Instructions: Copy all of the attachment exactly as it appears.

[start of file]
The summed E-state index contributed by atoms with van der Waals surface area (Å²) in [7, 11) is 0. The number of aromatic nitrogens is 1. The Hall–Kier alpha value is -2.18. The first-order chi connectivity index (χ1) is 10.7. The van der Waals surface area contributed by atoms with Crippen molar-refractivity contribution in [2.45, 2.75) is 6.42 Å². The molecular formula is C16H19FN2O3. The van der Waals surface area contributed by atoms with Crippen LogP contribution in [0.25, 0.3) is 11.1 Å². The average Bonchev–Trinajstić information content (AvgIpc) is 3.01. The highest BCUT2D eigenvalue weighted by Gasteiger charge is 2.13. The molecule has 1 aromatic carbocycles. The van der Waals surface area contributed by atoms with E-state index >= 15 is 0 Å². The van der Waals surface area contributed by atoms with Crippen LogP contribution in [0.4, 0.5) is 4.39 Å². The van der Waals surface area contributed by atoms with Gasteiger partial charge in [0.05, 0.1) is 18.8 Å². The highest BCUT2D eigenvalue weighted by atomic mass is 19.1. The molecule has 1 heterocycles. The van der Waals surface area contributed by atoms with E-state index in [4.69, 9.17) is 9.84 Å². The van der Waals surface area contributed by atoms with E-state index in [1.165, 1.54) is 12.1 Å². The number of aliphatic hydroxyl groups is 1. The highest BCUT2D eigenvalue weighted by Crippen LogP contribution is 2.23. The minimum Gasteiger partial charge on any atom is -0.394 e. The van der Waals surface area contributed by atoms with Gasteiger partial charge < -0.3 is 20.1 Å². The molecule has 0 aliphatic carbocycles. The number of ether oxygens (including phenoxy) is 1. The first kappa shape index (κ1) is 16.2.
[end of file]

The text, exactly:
The summed E-state index contributed by atoms with van der Waals surface area (Å²) in [7, 11) is 0. The number of aromatic nitrogens is 1. The Hall–Kier alpha value is -2.18. The first-order chi connectivity index (χ1) is 10.7. The van der Waals surface area contributed by atoms with Crippen molar-refractivity contribution in [2.45, 2.75) is 6.42 Å². The molecular formula is C16H19FN2O3. The van der Waals surface area contributed by atoms with Crippen LogP contribution in [0.25, 0.3) is 11.1 Å². The average Bonchev–Trinajstić information content (AvgIpc) is 3.01. The highest BCUT2D eigenvalue weighted by Gasteiger charge is 2.13. The molecule has 1 aromatic carbocycles. The van der Waals surface area contributed by atoms with E-state index >= 15 is 0 Å². The van der Waals surface area contributed by atoms with Crippen LogP contribution in [0.4, 0.5) is 4.39 Å². The van der Waals surface area contributed by atoms with Gasteiger partial charge in [0.05, 0.1) is 18.8 Å². The highest BCUT2D eigenvalue weighted by atomic mass is 19.1. The molecule has 1 heterocycles. The van der Waals surface area contributed by atoms with E-state index in [4.69, 9.17) is 9.84 Å². The van der Waals surface area contributed by atoms with E-state index in [1.165, 1.54) is 12.1 Å². The number of aliphatic hydroxyl groups is 1. The highest BCUT2D eigenvalue weighted by Crippen LogP contribution is 2.23. The minimum Gasteiger partial charge on any atom is -0.394 e. The van der Waals surface area contributed by atoms with Gasteiger partial charge < -0.3 is 20.1 Å². The molecule has 0 aliphatic carbocycles. The number of ether oxygens (including phenoxy) is 1. The first kappa shape index (κ1) is 16.2.